Lomita Park School Book Sorting Project

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ING’s Fall 2013 Interfaith Service Days



Sunday, October 6, 2013

Address: 1310 Bayshore Highway, Suite 11, Burlingame, CA
Time: 1:00-4:00 pm
Service: Sorting K-3 books for Lomita Park School in Burlingame
Outcomes: Participants sorted hundreds of books.

Attended by Muslims, Jews and Christians, the event took place at Pacifica Institute in Burlingame, where the hosts have a long tradition of interfaith engagement and cooperation. Following a Mediterranean lunch, participants discussed ways in which faith groups can help support and improve our public schools. You can view photos from the event and results of our discussion on this page.

The service portion of the event was organized with the Jewish Coalition for Literacy and included sorting books that had been donated for K-3rd grade. The books were then donated to Lomita Park Elementary School in Burlingame.

Discussion questions and responses:

Topic: the role of private religious schools (Islamic, Jewish, Catholic) in developing engaged, productive citizens. Being a good citizen in our multifaith and multicultural country requires openness and respect towards other cultures and religions. This raises the following questions:

1. How can faith communities promote and strengthen public education without violating separation of church and state?

Group Responses:

  • Provide education about religion to teachers and students.
  • Take advantage of school cultural events to bring information about culture and religion.
  • Mobilize the community to support and reform public schools.
  • Work against stereotyping.
  • Make students and teachers aware of religious observances (holidays, festivals, etc).
  • Be “out” with your faith in the public square

2. What unique capabilities and resources can faith-based organizations provide to support and strengthen public schools?

Group Responses:

  • Organize community events to provide volunteer help to schools and to support low-income students.
  • Encourage interfaith cooperation in volunteering for schools.
  • Use inclusive and pluralist language and encourage its use by schools.
  • Provide access to the substantial segment of the community that is in faith-based organizations.

3. How can faith-based organizations mobilize communities to support students (especially low-income students), parents, teachers and public schools?

Group Responses:

  • Do interfaith community events to support schools to strengthen both community ties and personal faith.
  • Support and/or provide athletic activities for low-income (and other) students.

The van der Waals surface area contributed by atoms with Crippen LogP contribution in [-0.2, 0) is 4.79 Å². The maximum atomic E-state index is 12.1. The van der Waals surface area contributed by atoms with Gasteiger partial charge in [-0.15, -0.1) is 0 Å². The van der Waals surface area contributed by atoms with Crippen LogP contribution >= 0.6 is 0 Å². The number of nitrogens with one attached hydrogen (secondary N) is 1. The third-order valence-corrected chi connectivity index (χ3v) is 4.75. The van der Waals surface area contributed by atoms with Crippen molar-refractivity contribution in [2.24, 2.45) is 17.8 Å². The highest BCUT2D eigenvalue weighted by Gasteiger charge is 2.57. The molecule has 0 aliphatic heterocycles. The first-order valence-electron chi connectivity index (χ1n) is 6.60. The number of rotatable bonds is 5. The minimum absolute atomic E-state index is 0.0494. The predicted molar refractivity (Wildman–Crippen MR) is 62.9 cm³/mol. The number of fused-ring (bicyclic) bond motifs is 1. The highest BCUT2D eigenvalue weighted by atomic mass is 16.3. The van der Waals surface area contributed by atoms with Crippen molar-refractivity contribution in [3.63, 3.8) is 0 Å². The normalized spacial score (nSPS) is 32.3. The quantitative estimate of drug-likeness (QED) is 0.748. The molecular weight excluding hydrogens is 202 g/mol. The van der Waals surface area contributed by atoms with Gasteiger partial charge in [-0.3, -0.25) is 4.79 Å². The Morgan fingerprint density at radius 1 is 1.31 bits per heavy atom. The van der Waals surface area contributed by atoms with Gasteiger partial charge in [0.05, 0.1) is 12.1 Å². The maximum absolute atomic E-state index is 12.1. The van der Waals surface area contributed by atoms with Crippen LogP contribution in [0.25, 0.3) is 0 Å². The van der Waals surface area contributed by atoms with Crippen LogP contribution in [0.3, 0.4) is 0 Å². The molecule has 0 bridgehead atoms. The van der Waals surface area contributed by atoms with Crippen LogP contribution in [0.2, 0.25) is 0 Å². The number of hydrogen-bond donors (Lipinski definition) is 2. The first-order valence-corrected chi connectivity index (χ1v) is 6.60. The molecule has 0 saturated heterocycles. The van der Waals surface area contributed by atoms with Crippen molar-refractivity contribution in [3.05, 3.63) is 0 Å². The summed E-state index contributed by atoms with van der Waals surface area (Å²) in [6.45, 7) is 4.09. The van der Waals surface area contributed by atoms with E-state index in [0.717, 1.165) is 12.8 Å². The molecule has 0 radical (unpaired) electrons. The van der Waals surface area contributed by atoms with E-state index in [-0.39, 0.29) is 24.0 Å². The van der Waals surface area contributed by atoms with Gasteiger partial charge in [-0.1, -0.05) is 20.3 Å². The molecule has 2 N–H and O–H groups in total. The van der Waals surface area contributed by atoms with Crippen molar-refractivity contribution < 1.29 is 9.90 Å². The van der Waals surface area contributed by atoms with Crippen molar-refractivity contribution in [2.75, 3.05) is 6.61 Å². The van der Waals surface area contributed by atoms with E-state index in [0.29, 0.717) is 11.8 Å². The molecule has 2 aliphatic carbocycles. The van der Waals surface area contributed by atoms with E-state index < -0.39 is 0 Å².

• Provide resources, funding, and scholarships for students and teachers.
  • Provide fundraisers, book drives, etc., for student activities.
  • Organize communities to support school funding measures.

Ismael Naas

Part of each service project is a Friday khutbah (sermon) at a local mosque prior to the event as a way to encourage participation and greater interfaith involvement. ING Speaker Ismael Nass delivered the khutbah at Yaseen Foundation in Belmont on October 4th, where he emphasized the following points:

1. Diversity in all forms is God’s will.

The Qur’an stresses that pluralism, which is the active engagement of diverse groups of people, is essential for the growth and development of humanity. The following Qur’anic passages illustrate this message:

  • “For each of them, We have established a law, and a revealed way. And if God wished, God would have made you a single nation; but the intent is to test you in what God has given you. So let your goals be everything good. Your destiny, everyone, is to God, Who will tell you about that wherein you differed.” (5:48)
  • “And had thy Lord so willed, He could surely have made humankind one people; but [He willed it otherwise, and so] they continue to hold divergent views, except those to whom your Lord has shown mercy. And it is for this that God created them.” (11:118-119)

2. We are commanded to respect and appreciate our differences with people of different faiths and people with whom we disagree. The following Qur’anic passages illustrate this message:

  • “Invite to the way of your Lord with wisdom and good advice, and debate with others in the most dignified manner. For your Lord knows best who is astray from the way of God, and knows best who are the ones who are guided.” (16:125)

3. Good deeds and sincere cooperation between Muslims and people of other faiths are of central importance in this life, as shown in the following Qur’anic verses:

  • “The Muslims, the Jews, the Christians, and the Sabians, any who believe in God and the last day and do good have their reward with their Lord. There is nothing for them to fear; they will not sorrow.” (2:62)
  • Righteousness is not that you should turn your faces to the East and the West; rather, the righteousness are those who believe in God and the Last day, and the angels and scripture and prophets; and who give material gifts out of love for God, even of what they care for, to relatives and orphans, and the poor and the traveler and the needy, and for the purpose of liberating the enslaved; and who pray regularly and give alms; and who fulfill their promises; and those who are patient in misfortune, affliction, and hard times: they are the ones who confirm the truth, and they are the conscientious.” (2:177)
  • “…Among the people of scripture is a community that is upstanding; they read the signs of God through the hours of the night, prostrating themselves. They believe in God and the last day, and they enjoin what is fair and forbid what is repugnant, and they race to good deeds; they are among the righteous. And whatever good they do, they will not be denied it; God knows the conscientious.” (3:113-115)

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